To let go of the idea of ourself as a form while still believing ourself to be a form seems like an act of self-annihilation, and so we do not and will not do it. And so we spend our lives clinging to what is only an illusion, clinging to what is only an idea, clinging to what is only a form that arises within the formless awareness that we truly are, and which idea while clung to hides from us our nature as that formless awareness.


How can one stop knowing themselves as a form while still believing that what they are is a form? It cannot be done. It is like asking someone to let go of a rope to which they cling when it seems to them that if they let go they will plummet into a chasm of non-being. It is in our nature to be, since we are what is, and so it is not in our nature to act in a way that seems to us will lead to our not being. 


In this way our very nature, our true nature as formless Beingness, functions to perpetuate the illusion of our false nature once that false nature has been accepted as real.


We need make no effort to continue to be, nor to continue to be what we truly are, for what we truly are is what is. Effort is only needed to continue to cling to and sustain what we mistakenly think we are, and it is that effort to cling to and sustain our mistaken idea of ourselves, our idea of ourselves as form, that is the source of all suffering.  For it is this effort that places us in conflict with our nature, and it is conflict with our nature, with our self, that is the essence of suffering.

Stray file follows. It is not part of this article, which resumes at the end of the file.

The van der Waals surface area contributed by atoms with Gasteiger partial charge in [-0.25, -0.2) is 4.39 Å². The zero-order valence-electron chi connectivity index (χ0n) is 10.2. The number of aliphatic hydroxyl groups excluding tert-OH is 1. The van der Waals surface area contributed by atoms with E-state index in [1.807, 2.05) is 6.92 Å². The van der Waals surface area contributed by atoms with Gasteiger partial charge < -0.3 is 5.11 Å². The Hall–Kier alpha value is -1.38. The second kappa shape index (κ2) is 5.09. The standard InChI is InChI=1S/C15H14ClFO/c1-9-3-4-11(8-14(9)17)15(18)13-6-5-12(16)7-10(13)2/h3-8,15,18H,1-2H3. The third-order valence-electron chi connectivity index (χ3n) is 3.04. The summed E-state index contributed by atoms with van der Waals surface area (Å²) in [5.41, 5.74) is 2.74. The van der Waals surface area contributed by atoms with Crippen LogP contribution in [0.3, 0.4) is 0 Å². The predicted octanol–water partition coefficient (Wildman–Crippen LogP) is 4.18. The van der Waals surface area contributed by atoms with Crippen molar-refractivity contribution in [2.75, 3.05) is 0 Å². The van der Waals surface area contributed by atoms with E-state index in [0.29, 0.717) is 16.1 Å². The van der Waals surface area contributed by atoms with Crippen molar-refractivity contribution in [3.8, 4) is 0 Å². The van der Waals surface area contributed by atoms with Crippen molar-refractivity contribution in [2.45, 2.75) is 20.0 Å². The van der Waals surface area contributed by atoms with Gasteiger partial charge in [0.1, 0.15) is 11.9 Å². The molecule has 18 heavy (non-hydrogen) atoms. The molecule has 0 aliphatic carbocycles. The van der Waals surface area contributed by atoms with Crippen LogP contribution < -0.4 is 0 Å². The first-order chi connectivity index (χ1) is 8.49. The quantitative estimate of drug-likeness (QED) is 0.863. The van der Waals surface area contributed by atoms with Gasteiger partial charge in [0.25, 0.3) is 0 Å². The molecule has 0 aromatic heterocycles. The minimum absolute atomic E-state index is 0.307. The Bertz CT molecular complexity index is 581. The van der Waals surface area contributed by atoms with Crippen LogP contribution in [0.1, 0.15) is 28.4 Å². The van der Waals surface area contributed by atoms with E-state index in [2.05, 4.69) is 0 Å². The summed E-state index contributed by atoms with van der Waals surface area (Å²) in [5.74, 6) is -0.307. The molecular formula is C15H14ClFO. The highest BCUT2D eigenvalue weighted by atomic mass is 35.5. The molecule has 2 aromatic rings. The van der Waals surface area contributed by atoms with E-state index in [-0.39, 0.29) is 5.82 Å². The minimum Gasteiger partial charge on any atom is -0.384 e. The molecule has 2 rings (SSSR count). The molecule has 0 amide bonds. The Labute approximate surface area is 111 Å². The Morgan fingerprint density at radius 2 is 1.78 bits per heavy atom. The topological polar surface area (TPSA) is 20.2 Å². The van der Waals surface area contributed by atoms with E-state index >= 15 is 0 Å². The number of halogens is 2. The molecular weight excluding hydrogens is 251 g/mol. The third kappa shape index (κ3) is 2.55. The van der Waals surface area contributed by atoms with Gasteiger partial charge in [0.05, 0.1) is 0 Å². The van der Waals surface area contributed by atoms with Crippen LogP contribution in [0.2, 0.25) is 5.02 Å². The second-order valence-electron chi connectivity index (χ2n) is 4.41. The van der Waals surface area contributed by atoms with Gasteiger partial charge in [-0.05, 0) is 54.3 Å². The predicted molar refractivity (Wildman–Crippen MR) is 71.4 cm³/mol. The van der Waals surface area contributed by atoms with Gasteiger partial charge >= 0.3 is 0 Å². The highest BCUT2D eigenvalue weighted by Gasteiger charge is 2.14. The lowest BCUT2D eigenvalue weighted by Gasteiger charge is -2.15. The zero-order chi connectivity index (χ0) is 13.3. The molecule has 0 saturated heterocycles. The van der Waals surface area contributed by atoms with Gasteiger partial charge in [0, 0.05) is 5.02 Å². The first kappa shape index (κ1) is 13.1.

Effort = E-fort = the protection and fortification of what we consider to be our existence. The fortification and protection of our existence, or what we think is our existence, which is really only an idea or form that we have mistaken for ourselves.


Effortless being, that is what we truly are. Beings engaged in a constant effort to fortify and maintain a false identity is what we are doing. When Beingness recognizes its essential Beingness, it stops doing, and yet still acts. But when Beingness does not recognize its essential Beingness, continuous doing seems necessary to maintain the form identity, to maintain the false identity.


This continuous doing, or the seeming need for continuous doing, is what keeps the mind churning, is what keeps the mind producing an endless stream of thoughts, an endless stream of forms that seem more real and more important than the formless awareness that apprehends those thoughts.


Effort is needed to know yourself as you are not. No effort is needed to know yourself as you are.


One cannot, through some effort, cease effort, for that is itself an effort and so sustains the illusion of form-identity.


The rope of form-identity to which we cling is not saving us from annihilation, rather it is keeping us from realizing that our annihilation is not even possible.


We create the form to which we then cling, thinking that our continued being depends on our continued clinging. But how can our being depend upon something that we ourselves create, something that in the absence of our being, in the absence of our awareness, cannot even be known?


Take away awareness and there is no form, but take away form and awareness remains.